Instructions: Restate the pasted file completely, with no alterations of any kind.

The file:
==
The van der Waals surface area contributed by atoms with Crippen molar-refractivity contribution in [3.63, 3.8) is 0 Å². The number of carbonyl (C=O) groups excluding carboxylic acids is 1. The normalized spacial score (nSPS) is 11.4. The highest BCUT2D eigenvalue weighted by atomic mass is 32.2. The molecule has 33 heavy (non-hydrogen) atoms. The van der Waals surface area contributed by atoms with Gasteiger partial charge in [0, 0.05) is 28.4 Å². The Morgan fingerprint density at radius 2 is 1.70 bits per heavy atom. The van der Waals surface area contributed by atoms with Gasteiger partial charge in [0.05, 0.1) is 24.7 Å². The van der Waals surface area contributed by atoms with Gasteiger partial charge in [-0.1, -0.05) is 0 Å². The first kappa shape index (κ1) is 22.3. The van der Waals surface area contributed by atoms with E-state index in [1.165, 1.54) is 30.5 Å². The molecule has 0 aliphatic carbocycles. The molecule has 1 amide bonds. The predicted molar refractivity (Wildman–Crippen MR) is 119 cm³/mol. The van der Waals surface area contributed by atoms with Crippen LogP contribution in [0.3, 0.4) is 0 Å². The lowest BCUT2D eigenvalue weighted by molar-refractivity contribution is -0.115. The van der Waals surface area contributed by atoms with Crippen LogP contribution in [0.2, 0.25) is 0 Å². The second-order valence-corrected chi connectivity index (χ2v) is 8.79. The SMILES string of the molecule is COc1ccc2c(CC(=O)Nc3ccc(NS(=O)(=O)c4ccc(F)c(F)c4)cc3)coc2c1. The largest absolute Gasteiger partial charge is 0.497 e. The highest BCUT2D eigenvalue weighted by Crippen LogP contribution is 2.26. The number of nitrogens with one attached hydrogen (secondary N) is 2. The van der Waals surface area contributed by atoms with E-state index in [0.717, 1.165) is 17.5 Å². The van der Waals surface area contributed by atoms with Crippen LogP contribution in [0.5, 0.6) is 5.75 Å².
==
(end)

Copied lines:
The van der Waals surface area contributed by atoms with Crippen molar-refractivity contribution in [3.63, 3.8) is 0 Å². The number of carbonyl (C=O) groups excluding carboxylic acids is 1. The normalized spacial score (nSPS) is 11.4. The highest BCUT2D eigenvalue weighted by atomic mass is 32.2. The molecule has 33 heavy (non-hydrogen) atoms. The van der Waals surface area contributed by atoms with Gasteiger partial charge in [0, 0.05) is 28.4 Å². The Morgan fingerprint density at radius 2 is 1.70 bits per heavy atom. The van der Waals surface area contributed by atoms with Gasteiger partial charge in [0.05, 0.1) is 24.7 Å². The van der Waals surface area contributed by atoms with Gasteiger partial charge in [-0.1, -0.05) is 0 Å². The first kappa shape index (κ1) is 22.3. The van der Waals surface area contributed by atoms with E-state index in [1.165, 1.54) is 30.5 Å². The molecule has 0 aliphatic carbocycles. The molecule has 1 amide bonds. The predicted molar refractivity (Wildman–Crippen MR) is 119 cm³/mol. The van der Waals surface area contributed by atoms with Crippen LogP contribution in [0.3, 0.4) is 0 Å². The lowest BCUT2D eigenvalue weighted by molar-refractivity contribution is -0.115. The van der Waals surface area contributed by atoms with Crippen LogP contribution in [0.2, 0.25) is 0 Å². The second-order valence-corrected chi connectivity index (χ2v) is 8.79. The SMILES string of the molecule is COc1ccc2c(CC(=O)Nc3ccc(NS(=O)(=O)c4ccc(F)c(F)c4)cc3)coc2c1. The largest absolute Gasteiger partial charge is 0.497 e. The highest BCUT2D eigenvalue weighted by Crippen LogP contribution is 2.26. The number of nitrogens with one attached hydrogen (secondary N) is 2. The van der Waals surface area contributed by atoms with E-state index in [0.717, 1.165) is 17.5 Å². The van der Waals surface area contributed by atoms with Crippen LogP contribution in [0.5, 0.6) is 5.75 Å².